One last word on "color". Hating that one too. But anyway, "color" is made of primarily of two different things. First is frequency response. This is the brighter/darker/warmer/cooler thing. All are easily achieved with EQ, learning exactly how takes a bit of effort. The second part of "color" is distortion (caused by level moving into transformer saturation), and that comes in many flavors. People assume transformers add distortion, and that is partially correct under certain conditions, but transformers at mic levels are very clean. Transformers operated at or below design parameters are nearly distortionless. But if you stress them, like push too much level into a low-level transformer, you get two kinds of distortion. First, harmonic distortion, a mix but mostly odd-order harmonics dropping in level as their order goes up, with much more distortion happening at very low frequencies. That's a little bit of color, but the big one is intermodulation distortion, literally one sound modulating another. Typically strong bass frequencies amplitude-modulating high frequencies giving the sound a gritty, growly, gravely color. This happens strongly with abused transformers, and is quite audible. I'm not sure why anyone would think it's good, though. And it is something transformer designers have beating out of their designs pretty well. But that, and frequency response changes, is "color". And nothing you can't do with a plugin. But please understand it's not easy to abuse a line-level transformer, and nearly impossible at mic levels. The classic one everybody pays hundreds for, the WE 111C, doesn't begin to "color" anything until you slam audio that averages over +22dBu, and not many devices will even do that.

I'd put transformers on the growing list of devices that don't do enough to improve or damage audio to warrant the trouble and cost, at least, not without a whole lot of fuss.
Old 5 days ago | Show parent
  #42
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Stewix's Avatar
 
Quote:
Originally Posted by jaddie ➡️
"Hungry gain dynamics"? It never ceases to amaze me the rubbish terminology people come up with.

Don't overcomplicate it. Lower output mics need more gain. If you don't have gain, you won't get enough level out of it. You can calculate the required gain based on the specifications.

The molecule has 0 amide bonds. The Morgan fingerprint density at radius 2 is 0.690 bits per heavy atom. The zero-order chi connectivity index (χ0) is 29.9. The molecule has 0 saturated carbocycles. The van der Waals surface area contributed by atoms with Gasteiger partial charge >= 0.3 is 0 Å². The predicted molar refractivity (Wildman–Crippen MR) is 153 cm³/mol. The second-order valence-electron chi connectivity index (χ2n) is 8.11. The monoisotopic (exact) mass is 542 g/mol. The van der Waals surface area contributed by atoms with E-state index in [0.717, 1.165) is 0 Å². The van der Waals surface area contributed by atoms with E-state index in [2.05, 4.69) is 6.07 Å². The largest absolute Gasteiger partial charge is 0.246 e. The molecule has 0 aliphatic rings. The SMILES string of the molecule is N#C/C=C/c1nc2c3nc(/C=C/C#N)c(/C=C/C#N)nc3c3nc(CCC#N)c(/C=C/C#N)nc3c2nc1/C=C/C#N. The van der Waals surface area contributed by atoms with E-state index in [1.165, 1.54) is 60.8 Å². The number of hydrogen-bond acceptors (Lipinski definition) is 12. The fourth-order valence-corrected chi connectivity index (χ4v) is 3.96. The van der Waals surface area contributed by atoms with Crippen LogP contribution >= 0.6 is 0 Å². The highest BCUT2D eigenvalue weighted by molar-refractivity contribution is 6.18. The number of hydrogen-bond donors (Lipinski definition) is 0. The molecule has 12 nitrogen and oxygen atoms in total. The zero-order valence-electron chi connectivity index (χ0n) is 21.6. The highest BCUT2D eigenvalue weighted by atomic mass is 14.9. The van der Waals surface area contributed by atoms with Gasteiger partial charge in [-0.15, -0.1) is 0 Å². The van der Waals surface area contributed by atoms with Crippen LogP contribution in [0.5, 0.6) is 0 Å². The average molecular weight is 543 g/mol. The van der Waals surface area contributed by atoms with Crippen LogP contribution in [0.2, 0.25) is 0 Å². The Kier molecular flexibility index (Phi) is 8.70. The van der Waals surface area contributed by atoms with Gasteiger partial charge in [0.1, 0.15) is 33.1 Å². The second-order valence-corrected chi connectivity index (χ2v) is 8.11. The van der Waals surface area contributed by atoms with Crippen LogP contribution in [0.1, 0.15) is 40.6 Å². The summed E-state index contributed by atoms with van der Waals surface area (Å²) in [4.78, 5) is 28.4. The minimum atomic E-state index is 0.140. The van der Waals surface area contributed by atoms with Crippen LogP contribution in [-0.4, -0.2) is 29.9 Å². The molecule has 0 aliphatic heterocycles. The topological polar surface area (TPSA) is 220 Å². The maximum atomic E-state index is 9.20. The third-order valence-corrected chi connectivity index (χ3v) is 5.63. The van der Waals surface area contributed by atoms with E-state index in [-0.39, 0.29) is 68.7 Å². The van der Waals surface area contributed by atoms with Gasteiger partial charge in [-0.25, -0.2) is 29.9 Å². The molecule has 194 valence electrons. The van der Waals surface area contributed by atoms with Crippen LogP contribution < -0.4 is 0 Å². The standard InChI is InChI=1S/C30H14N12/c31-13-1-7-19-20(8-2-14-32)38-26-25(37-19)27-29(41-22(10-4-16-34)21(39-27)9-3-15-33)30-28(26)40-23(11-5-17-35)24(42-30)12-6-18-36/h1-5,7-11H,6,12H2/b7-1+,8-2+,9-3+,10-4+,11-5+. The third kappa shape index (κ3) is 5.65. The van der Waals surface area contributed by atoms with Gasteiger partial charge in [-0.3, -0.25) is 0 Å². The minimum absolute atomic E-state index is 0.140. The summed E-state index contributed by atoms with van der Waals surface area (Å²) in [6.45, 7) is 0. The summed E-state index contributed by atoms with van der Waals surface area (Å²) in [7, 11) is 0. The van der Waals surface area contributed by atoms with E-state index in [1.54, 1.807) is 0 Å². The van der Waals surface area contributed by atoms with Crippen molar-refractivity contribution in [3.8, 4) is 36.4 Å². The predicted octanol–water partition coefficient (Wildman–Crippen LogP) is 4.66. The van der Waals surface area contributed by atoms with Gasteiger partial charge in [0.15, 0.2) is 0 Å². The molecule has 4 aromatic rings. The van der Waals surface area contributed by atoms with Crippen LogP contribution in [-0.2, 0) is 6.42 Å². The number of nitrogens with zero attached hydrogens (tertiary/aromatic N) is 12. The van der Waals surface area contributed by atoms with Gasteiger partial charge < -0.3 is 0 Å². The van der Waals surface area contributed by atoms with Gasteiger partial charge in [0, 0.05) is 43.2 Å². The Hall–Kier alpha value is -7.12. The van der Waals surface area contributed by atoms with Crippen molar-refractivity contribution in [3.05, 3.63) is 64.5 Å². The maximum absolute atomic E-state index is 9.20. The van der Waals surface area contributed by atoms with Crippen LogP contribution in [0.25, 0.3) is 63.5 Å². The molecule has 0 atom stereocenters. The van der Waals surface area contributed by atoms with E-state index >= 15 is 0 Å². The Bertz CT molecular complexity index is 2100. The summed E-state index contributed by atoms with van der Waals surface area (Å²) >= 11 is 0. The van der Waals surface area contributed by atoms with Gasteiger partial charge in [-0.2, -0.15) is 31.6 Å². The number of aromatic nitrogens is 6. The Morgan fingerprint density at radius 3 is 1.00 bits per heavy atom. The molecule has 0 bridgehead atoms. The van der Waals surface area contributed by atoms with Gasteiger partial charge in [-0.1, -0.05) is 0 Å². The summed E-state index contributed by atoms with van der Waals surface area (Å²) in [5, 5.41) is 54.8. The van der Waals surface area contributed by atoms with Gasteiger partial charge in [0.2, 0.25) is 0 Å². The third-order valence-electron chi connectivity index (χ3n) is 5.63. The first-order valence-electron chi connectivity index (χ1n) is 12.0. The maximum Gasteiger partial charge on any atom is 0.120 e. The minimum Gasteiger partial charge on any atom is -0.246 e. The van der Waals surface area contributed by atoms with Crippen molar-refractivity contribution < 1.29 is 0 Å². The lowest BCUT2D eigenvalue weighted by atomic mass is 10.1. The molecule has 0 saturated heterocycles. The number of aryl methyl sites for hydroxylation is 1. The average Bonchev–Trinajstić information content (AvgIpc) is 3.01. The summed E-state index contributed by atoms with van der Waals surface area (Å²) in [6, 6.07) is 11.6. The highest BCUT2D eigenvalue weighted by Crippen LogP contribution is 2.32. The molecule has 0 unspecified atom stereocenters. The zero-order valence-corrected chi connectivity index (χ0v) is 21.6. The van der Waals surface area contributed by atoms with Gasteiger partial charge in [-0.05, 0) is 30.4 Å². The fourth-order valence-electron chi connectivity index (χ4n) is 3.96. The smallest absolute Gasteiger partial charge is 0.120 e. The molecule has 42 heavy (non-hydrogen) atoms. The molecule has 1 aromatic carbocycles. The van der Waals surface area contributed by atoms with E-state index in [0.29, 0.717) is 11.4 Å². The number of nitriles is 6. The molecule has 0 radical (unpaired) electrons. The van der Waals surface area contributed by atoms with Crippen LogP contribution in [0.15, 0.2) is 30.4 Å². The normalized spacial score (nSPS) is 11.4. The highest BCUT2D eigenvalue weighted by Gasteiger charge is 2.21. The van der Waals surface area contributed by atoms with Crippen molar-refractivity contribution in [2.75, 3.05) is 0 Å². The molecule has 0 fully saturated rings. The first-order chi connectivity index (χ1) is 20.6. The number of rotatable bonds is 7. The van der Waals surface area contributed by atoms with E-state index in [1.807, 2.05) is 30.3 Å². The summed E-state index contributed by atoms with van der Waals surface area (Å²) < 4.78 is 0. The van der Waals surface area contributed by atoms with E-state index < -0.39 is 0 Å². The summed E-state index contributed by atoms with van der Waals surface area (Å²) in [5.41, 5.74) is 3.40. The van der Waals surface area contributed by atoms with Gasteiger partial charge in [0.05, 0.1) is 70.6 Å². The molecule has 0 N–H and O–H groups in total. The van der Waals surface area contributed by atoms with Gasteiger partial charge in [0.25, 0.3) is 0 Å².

Well, you can hope, but it's not going to work out that way.

Here's how it works:

A mic sensitivity spec is rated as a level (in millivolts, dBV or dBU) at an absolute sound pressure of 1 Pascal, which translates to 94dB SPL. So, when a 94dB SPL sound hits the front grill of an RE20, the mic produces 1.5mV. That voltage converts to -54.2dBU. For that sound to produce a studio reference level of +4dBU, the preamp needs to amplify it 54.2dB to get to 0dBU, then another 4dB to get it to +4dBU for a total 58.2dB of gain for standard balanced line level. If the device your preamp feeds needs less than that, you just apply less gain.

Your preamp can provide up to 65dB of gain. All looks good so far, right? More than enough gain? Not quite. Remember that 1 Pascal/94dB SPL sound? What produces that? I think you were recording speech, right? "Normal" human speech at a distance of 1 foot comes in at about 70dB SPL. So, to get that sound up to +4dBU, you need 82.2dB of gain! Yikes, that's a lot! Does any preamp do that? Sure, but not many. But hang on, we're not done yet.

The basic way SPL works is, if you cut the distance from the source to the mic (or ear) in half, you increase SPL by 6dB. Cut the distance in half again, you get another 6dB. So, if you start talking at 1 foot away from the mic, then move to 6", you increase the level 6dB. Move to 3", up you go another 6dB. That's 12dB more level just by moving in. That puts your need for gain back to 70dB, which is reasonable, but not quite what your preamp does. See what "kissing it" does? It should be obvious that moving away does the same thing in reverse; double the distance, loose 6dB, etc. Works with speakers and ears too.

How is the SM58 different? To start with it's output at 1 Pascal/94dB SPL is -54dBV, so we already have a problem in that the two mics are specified using a different reference, dBV vs mV. But it's not a problem to convert. -54dBV is easily converted to -52.3dBU. And looking at that in comparison to the RE20, it starts out at 2dB higher output at the same distance. So, again moving in closer, the SM58 will aways have a 2dB higher output advantage over the RE20, and technically, you'd need 2dB less gain to hit studio reference level.

So unfortunately, the RE20 is not going to help you stay farther back from the mic. However, since it has much less proximity effect, it will sound more natural at 3" than the SM58, which will boost lows at that distance.